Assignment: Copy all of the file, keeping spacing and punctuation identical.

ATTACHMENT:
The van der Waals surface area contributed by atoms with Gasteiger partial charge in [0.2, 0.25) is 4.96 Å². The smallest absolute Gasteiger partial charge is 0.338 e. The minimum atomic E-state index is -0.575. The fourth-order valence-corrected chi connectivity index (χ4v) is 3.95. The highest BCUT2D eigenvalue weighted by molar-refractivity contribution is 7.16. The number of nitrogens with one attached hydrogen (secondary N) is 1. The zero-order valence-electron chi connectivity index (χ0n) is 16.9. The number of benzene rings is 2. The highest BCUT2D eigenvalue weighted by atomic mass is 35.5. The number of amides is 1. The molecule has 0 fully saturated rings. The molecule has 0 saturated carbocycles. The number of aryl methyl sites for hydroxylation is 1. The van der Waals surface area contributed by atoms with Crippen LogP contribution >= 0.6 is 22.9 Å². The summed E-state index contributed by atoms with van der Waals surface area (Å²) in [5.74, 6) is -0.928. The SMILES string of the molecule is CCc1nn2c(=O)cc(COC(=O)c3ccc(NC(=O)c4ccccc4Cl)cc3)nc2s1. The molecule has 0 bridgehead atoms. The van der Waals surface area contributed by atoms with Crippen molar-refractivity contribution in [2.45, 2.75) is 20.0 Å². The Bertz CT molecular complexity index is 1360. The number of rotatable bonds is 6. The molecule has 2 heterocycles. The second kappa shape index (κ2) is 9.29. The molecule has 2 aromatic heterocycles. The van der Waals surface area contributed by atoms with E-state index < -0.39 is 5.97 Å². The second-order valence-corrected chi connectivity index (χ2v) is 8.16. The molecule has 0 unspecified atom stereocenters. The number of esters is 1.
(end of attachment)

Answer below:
The van der Waals surface area contributed by atoms with Gasteiger partial charge in [0.2, 0.25) is 4.96 Å². The smallest absolute Gasteiger partial charge is 0.338 e. The minimum atomic E-state index is -0.575. The fourth-order valence-corrected chi connectivity index (χ4v) is 3.95. The highest BCUT2D eigenvalue weighted by molar-refractivity contribution is 7.16. The number of nitrogens with one attached hydrogen (secondary N) is 1. The zero-order valence-electron chi connectivity index (χ0n) is 16.9. The number of benzene rings is 2. The highest BCUT2D eigenvalue weighted by atomic mass is 35.5. The number of amides is 1. The molecule has 0 fully saturated rings. The molecule has 0 saturated carbocycles. The number of aryl methyl sites for hydroxylation is 1. The van der Waals surface area contributed by atoms with Crippen LogP contribution >= 0.6 is 22.9 Å². The summed E-state index contributed by atoms with van der Waals surface area (Å²) in [5.74, 6) is -0.928. The SMILES string of the molecule is CCc1nn2c(=O)cc(COC(=O)c3ccc(NC(=O)c4ccccc4Cl)cc3)nc2s1. The molecule has 0 bridgehead atoms. The van der Waals surface area contributed by atoms with Crippen molar-refractivity contribution in [2.45, 2.75) is 20.0 Å². The Bertz CT molecular complexity index is 1360. The number of rotatable bonds is 6. The molecule has 2 heterocycles. The second kappa shape index (κ2) is 9.29. The molecule has 2 aromatic heterocycles. The van der Waals surface area contributed by atoms with E-state index < -0.39 is 5.97 Å². The second-order valence-corrected chi connectivity index (χ2v) is 8.16. The molecule has 0 unspecified atom stereocenters. The number of esters is 1.